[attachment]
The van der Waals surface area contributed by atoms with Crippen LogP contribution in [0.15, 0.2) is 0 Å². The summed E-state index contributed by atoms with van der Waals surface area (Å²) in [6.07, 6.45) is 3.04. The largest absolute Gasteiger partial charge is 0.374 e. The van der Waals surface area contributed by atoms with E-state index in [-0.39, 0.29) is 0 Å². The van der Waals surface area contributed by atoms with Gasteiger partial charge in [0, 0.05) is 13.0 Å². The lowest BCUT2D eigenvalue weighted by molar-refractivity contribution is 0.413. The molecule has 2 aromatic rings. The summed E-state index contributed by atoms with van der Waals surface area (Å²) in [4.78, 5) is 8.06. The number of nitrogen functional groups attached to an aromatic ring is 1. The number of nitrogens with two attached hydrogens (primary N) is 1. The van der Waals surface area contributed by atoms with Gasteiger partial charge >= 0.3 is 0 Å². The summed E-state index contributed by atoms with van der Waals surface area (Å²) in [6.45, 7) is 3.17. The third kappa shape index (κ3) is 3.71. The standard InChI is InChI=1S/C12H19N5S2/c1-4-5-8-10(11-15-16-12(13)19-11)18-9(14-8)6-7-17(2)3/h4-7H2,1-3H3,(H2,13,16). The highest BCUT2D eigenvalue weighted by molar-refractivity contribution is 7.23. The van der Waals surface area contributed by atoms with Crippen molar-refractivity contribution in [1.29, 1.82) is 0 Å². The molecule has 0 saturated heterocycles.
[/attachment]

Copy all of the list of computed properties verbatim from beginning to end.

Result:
The van der Waals surface area contributed by atoms with Crippen LogP contribution in [0.15, 0.2) is 0 Å². The summed E-state index contributed by atoms with van der Waals surface area (Å²) in [6.07, 6.45) is 3.04. The largest absolute Gasteiger partial charge is 0.374 e. The van der Waals surface area contributed by atoms with E-state index in [-0.39, 0.29) is 0 Å². The van der Waals surface area contributed by atoms with Gasteiger partial charge in [0, 0.05) is 13.0 Å². The lowest BCUT2D eigenvalue weighted by molar-refractivity contribution is 0.413. The molecule has 2 aromatic rings. The summed E-state index contributed by atoms with van der Waals surface area (Å²) in [4.78, 5) is 8.06. The number of nitrogen functional groups attached to an aromatic ring is 1. The number of nitrogens with two attached hydrogens (primary N) is 1. The van der Waals surface area contributed by atoms with Gasteiger partial charge >= 0.3 is 0 Å². The summed E-state index contributed by atoms with van der Waals surface area (Å²) in [6.45, 7) is 3.17. The third kappa shape index (κ3) is 3.71. The standard InChI is InChI=1S/C12H19N5S2/c1-4-5-8-10(11-15-16-12(13)19-11)18-9(14-8)6-7-17(2)3/h4-7H2,1-3H3,(H2,13,16). The highest BCUT2D eigenvalue weighted by molar-refractivity contribution is 7.23. The van der Waals surface area contributed by atoms with Crippen molar-refractivity contribution in [1.29, 1.82) is 0 Å². The molecule has 0 saturated heterocycles.